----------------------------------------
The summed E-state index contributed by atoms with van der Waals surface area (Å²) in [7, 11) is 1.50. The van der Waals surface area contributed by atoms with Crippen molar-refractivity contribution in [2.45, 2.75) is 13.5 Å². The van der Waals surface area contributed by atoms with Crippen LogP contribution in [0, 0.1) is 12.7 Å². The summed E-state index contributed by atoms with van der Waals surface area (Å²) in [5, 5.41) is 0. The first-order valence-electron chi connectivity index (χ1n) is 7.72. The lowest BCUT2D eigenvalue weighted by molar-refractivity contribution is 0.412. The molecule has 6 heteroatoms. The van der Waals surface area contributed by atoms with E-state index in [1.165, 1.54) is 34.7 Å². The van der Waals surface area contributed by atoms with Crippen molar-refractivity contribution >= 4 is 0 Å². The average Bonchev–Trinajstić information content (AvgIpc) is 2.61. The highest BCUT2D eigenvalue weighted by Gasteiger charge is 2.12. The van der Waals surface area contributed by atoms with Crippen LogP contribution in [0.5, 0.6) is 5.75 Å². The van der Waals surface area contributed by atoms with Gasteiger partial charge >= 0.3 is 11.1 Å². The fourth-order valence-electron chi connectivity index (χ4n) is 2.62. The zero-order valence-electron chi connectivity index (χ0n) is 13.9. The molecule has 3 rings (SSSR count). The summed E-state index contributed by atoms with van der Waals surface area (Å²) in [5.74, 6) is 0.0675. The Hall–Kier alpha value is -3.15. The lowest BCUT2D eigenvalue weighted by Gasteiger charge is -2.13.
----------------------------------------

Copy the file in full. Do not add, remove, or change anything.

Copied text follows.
The summed E-state index contributed by atoms with van der Waals surface area (Å²) in [7, 11) is 1.50. The van der Waals surface area contributed by atoms with Crippen molar-refractivity contribution in [2.45, 2.75) is 13.5 Å². The van der Waals surface area contributed by atoms with Crippen LogP contribution in [0, 0.1) is 12.7 Å². The summed E-state index contributed by atoms with van der Waals surface area (Å²) in [5, 5.41) is 0. The first-order valence-electron chi connectivity index (χ1n) is 7.72. The lowest BCUT2D eigenvalue weighted by molar-refractivity contribution is 0.412. The molecule has 6 heteroatoms. The van der Waals surface area contributed by atoms with E-state index in [1.165, 1.54) is 34.7 Å². The van der Waals surface area contributed by atoms with Crippen molar-refractivity contribution >= 4 is 0 Å². The average Bonchev–Trinajstić information content (AvgIpc) is 2.61. The highest BCUT2D eigenvalue weighted by Gasteiger charge is 2.12. The van der Waals surface area contributed by atoms with Crippen LogP contribution in [0.5, 0.6) is 5.75 Å². The van der Waals surface area contributed by atoms with Gasteiger partial charge >= 0.3 is 11.1 Å². The fourth-order valence-electron chi connectivity index (χ4n) is 2.62. The zero-order valence-electron chi connectivity index (χ0n) is 13.9. The molecule has 3 rings (SSSR count). The summed E-state index contributed by atoms with van der Waals surface area (Å²) in [5.74, 6) is 0.0675. The Hall–Kier alpha value is -3.15. The lowest BCUT2D eigenvalue weighted by Gasteiger charge is -2.13.